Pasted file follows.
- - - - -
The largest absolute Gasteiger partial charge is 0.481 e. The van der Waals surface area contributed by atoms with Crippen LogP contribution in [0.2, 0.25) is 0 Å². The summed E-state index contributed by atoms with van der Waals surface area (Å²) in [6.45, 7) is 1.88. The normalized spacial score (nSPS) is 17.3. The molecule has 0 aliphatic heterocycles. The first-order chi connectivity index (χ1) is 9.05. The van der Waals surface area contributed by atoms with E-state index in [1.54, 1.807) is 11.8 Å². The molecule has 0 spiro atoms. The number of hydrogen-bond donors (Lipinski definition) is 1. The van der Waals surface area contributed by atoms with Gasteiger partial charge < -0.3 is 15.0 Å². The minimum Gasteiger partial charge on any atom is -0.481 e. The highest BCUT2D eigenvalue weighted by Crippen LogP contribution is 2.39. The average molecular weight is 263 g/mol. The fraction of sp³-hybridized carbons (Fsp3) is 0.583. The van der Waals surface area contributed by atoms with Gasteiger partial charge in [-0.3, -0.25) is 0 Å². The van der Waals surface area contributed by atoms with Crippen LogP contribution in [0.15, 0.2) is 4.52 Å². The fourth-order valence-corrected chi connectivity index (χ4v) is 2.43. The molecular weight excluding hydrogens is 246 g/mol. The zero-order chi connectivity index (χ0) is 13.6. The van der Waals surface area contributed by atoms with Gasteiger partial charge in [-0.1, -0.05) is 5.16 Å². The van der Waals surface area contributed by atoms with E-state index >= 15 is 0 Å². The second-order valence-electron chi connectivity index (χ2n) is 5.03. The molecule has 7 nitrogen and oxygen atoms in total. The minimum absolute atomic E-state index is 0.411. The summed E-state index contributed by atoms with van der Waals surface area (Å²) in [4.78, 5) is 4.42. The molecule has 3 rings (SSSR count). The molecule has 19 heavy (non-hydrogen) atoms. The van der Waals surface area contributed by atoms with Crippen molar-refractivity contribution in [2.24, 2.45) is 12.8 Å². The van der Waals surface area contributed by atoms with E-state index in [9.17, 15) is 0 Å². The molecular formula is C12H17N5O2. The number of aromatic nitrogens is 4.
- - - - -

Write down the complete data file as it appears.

The largest absolute Gasteiger partial charge is 0.481 e. The van der Waals surface area contributed by atoms with Crippen LogP contribution in [0.2, 0.25) is 0 Å². The summed E-state index contributed by atoms with van der Waals surface area (Å²) in [6.45, 7) is 1.88. The normalized spacial score (nSPS) is 17.3. The molecule has 0 aliphatic heterocycles. The first-order chi connectivity index (χ1) is 9.05. The van der Waals surface area contributed by atoms with E-state index in [1.54, 1.807) is 11.8 Å². The molecule has 0 spiro atoms. The number of hydrogen-bond donors (Lipinski definition) is 1. The van der Waals surface area contributed by atoms with Gasteiger partial charge < -0.3 is 15.0 Å². The minimum Gasteiger partial charge on any atom is -0.481 e. The highest BCUT2D eigenvalue weighted by Crippen LogP contribution is 2.39. The average molecular weight is 263 g/mol. The fraction of sp³-hybridized carbons (Fsp3) is 0.583. The van der Waals surface area contributed by atoms with Gasteiger partial charge in [-0.3, -0.25) is 0 Å². The van der Waals surface area contributed by atoms with Crippen LogP contribution in [0.15, 0.2) is 4.52 Å². The fourth-order valence-corrected chi connectivity index (χ4v) is 2.43. The molecular weight excluding hydrogens is 246 g/mol. The zero-order chi connectivity index (χ0) is 13.6. The van der Waals surface area contributed by atoms with Gasteiger partial charge in [-0.1, -0.05) is 5.16 Å². The van der Waals surface area contributed by atoms with E-state index >= 15 is 0 Å². The second-order valence-electron chi connectivity index (χ2n) is 5.03. The molecule has 7 nitrogen and oxygen atoms in total. The minimum absolute atomic E-state index is 0.411. The summed E-state index contributed by atoms with van der Waals surface area (Å²) in [4.78, 5) is 4.42. The molecule has 3 rings (SSSR count). The molecule has 19 heavy (non-hydrogen) atoms. The van der Waals surface area contributed by atoms with Crippen molar-refractivity contribution in [2.24, 2.45) is 12.8 Å². The van der Waals surface area contributed by atoms with E-state index in [9.17, 15) is 0 Å². The molecular formula is C12H17N5O2. The number of aromatic nitrogens is 4.